Ad­vice for for­eign teach­ers new to Tai­wan

The China Post - - LOCAL -

Be­ing now in Oc­to­ber, the thrill of ar­riv­ing in Tai­wan has come and gone. For­eign teach­ers new to Tai­wan are be­com­ing more and more at­tuned to liv­ing here. The first month of the school se­mes­ter has also ended. Teach­ers and stu­dents alike may be get­ting into a rou­tine in their classes. So, what can for­eign teach­ers do to over­come cul­ture shock and build upon their ex­pe­ri­ence of liv­ing in a for­eign coun­try? Well, start­ing my sixth year of liv­ing and teach­ing English here, I am happy to be a help.

Here are some bits of ad­vice and words of wis­dom.

To be­gin with, learn to say “no” po­litely. In Western cul­tures, at least in the U.S., it’s ac­cept­able to say “no” in work sit­u­a­tions. Here, not so much. This is pri­mar­ily a cul­tural dif­fer­ence and when em­ploy­ers or col­leagues hear it from the for­eign teacher, their re­ac­tion may not be so pos­i­tive. So, I have learned to say “no” in a po­lite and in­di­rect way.

For ex­am­ple, if my boss or col­league asks me to do some­thing, I al­ways ask about the dead­line. This helps me pri­or­i­tize my own tasks. Then, I may say I am over­whelmed with work or I have other re­spon­si­bil­i­ties that are more im­por­tant. When­ever I go about it that way, the re­ac­tions are pos­i­tive and I’m un­der­stood.

Next, you have to start learn­ing Man­darin. The lan­guage is so very dif­fer­ent from English, yet I feel it’s im­por­tant to learn it. Not that you have to. It’s easy to live in Tai­wan and not know Chi­nese; Tai­wanese are very ac­cept­ing and will­ing to help when needed. How­ever, learn­ing Chi­nese helps English teach­ers iden­tify and re­late to their stu­dents. It adds to the whole ex­pe­ri­ence of liv­ing in a for­eign coun­try. And, it def­i­nitely helps in be­com­ing in­de­pen­dent while liv­ing here.

Also, try to make new friends. When liv­ing in a for­eign coun­try, it’s pretty easy to grav­i­tate to­ward peo­ple who were raised in the same cul­ture or even speak the same lan­guage. And, it’s sim­ply eas­ier be­cause you have the same cul­tural foun­da­tion. Yet, I en­cour­age you to make friends who are Tai­wanese and even from other coun­tries. It helps you see from their per­spec­tive and opens the world to you.

At the same time, try to find a com­mu­nity you call “fam­ily.” Wher­ever you live, it’s im­por­tant to have a strong net­work of peo­ple upon which to rely. The same goes for for­eign­ers liv­ing in Tai­wan. Find a com­mu­nity of peo­ple you can call “fam­ily.” Find a group of peo­ple with whom to celebrate hol­i­days, share life, seek ad­vice from or sim­ply to call when you’re miss­ing home.

It’s OK to do Western ac­tiv­i­ties. As a for­eigner liv­ing in Tai­wan, of course your home cul­ture, cui­sine and lifestyle are dif­fer­ent from the norm. There are days when you crave some­thing fa­mil­iar. That’s com­pletely OK. Not ev­ery­thing needs to be new, ad­ven­tur­ous or ex­cit­ing.

Then, travel all you can. Liv­ing in Tai­wan is so con­ve­nient be­cause it’s so easy and in­ex­pen­sive to travel. So, do just that. Travel around Tai­wan. Travel around Asia and visit other South­east Asian coun­tries. This is the one piece of ad­vice I, my­self, need to fol­low.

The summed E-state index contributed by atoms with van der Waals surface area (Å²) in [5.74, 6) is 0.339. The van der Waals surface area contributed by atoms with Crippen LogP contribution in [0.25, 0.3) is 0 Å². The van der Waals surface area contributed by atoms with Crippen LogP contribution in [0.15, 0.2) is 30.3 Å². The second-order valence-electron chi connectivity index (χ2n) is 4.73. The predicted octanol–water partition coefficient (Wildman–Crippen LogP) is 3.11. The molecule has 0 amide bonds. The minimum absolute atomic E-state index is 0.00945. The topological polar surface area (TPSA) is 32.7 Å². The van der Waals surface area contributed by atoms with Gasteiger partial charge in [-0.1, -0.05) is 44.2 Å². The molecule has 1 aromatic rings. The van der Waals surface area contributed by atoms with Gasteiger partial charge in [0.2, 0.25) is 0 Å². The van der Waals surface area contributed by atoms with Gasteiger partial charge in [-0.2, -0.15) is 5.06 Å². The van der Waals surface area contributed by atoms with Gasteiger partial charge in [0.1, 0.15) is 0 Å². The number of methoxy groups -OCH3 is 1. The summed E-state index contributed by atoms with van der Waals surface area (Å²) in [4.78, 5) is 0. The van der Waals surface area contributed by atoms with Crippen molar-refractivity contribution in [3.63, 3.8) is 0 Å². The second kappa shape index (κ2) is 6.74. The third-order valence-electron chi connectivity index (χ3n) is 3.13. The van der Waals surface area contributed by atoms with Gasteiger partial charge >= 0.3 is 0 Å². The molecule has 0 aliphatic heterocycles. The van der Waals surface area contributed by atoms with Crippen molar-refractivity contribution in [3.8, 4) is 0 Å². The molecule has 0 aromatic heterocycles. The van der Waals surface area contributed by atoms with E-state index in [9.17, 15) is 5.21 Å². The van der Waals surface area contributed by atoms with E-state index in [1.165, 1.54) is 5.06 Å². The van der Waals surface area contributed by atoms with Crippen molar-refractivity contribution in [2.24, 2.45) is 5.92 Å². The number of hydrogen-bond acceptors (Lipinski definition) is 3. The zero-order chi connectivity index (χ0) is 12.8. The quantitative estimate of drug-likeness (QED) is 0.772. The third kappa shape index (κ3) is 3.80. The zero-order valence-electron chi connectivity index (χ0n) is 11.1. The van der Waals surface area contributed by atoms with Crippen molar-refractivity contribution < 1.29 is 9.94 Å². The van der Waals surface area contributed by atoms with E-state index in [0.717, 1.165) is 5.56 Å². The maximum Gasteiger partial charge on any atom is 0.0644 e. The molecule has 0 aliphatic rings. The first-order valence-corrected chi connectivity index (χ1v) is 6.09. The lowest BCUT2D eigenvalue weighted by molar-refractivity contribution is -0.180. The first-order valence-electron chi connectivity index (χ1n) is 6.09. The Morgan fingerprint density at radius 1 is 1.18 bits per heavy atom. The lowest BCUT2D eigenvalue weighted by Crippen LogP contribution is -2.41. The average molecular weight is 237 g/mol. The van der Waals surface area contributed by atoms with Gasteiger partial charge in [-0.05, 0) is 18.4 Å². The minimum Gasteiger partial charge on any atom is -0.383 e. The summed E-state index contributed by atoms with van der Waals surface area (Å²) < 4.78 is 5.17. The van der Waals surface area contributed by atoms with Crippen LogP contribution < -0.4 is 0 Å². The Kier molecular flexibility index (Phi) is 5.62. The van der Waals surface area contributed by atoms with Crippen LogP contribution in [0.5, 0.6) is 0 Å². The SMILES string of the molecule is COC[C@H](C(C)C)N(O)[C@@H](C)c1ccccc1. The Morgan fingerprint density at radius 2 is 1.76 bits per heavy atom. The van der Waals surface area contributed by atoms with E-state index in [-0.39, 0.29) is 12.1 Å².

Mean­while, don’t for­get to greet other for­eign­ers. At least in Taichung, there is this weird un­writ­ten rule that for­eign­ers don’t greet other for­eign­ers while out and about. It’s stupid be­cause, ob­vi­ously, we are not in our na­tive coun­try. That is a com­mon­al­ity al­ready. So, I en­cour­age you to break it.

Last but not least, re­mem­ber that “When in Rome, do as the Ro­mans.” Here is the fa­mous phrase from the Bi­ble. And, it’s good ad­vice what­ever your be­liefs. Wher­ever you are, blend in as well as you can. It helps in daily life. It helps in build­ing friend­ships. It helps add to your ex­pe­ri­ence liv­ing here. So, to make it more rel­e­vant to Tai­wan, “When in Tai­wan, do as the Tai­wanese.”

There you have it — eight tips to help you ad­just to Tai­wan, over­come cul­ture shock and make your life here a pleas­ant one.

A re­cent sur­vey con­ducted by the Chi­nese-lan­guage Eco­nomic Daily News and Nan­Shan Life In­sur­ance Co. named Hualien County as the hap­pi­est place to live in Tai­wan, fol­lowed by Taitung County and Penghu County in the south. The so-called Na­tional Hap­pi­ness In­dex also called Taipei City, Chi­ayi County and Yun­lin County the hap­pi­est re­gions among the 20 coun­ties and cities across the na­tion.

If you have been fol­low­ing this is­sue in re­cent months, why don’t you share some com­ments to be pub­lished in next week’s PrimeTalk? Send sub­mis­sions to com­mu­nity@ chi­na­post.com.tw and in­clude your real name, na­tion­al­ity, con­tact num­ber, some photos and a pro­file. Spec­ify “Eye on Tai­wan” in the sub­ject line and en­sure your sub­mis­sion is be­tween 300 and 500 words. Writ­ers whose pieces are se­lected for pub­li­ca­tion will re­ceive one month’s free sub­scrip­tion to The China Post.

Cour­tesy of Beth Di­et­rich

Beth Di­et­rich helps thinks that for­eign­ers learn­ing Chi­nese

iden­tify and Tai­wan, adding re­late

to liv­ing to the whole in a for­eign ex­pe­ri­enc

coun­try. e of

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